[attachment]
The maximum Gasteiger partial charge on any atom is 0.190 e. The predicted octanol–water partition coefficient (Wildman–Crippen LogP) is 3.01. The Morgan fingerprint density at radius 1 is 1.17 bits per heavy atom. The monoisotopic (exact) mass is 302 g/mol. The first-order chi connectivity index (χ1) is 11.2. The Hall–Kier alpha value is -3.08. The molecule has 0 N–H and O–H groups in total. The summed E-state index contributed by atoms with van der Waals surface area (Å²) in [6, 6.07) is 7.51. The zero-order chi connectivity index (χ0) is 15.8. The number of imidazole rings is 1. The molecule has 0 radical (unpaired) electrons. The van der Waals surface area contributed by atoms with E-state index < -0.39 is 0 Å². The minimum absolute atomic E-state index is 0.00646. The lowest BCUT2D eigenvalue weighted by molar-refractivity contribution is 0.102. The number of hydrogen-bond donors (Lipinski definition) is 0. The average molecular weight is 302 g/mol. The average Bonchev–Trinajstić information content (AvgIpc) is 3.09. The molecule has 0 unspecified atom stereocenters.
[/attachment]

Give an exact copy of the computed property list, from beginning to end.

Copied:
The maximum Gasteiger partial charge on any atom is 0.190 e. The predicted octanol–water partition coefficient (Wildman–Crippen LogP) is 3.01. The Morgan fingerprint density at radius 1 is 1.17 bits per heavy atom. The monoisotopic (exact) mass is 302 g/mol. The first-order chi connectivity index (χ1) is 11.2. The Hall–Kier alpha value is -3.08. The molecule has 0 N–H and O–H groups in total. The summed E-state index contributed by atoms with van der Waals surface area (Å²) in [6, 6.07) is 7.51. The zero-order chi connectivity index (χ0) is 15.8. The number of imidazole rings is 1. The molecule has 0 radical (unpaired) electrons. The van der Waals surface area contributed by atoms with E-state index < -0.39 is 0 Å². The minimum absolute atomic E-state index is 0.00646. The lowest BCUT2D eigenvalue weighted by molar-refractivity contribution is 0.102. The number of hydrogen-bond donors (Lipinski definition) is 0. The average molecular weight is 302 g/mol. The average Bonchev–Trinajstić information content (AvgIpc) is 3.09. The molecule has 0 unspecified atom stereocenters.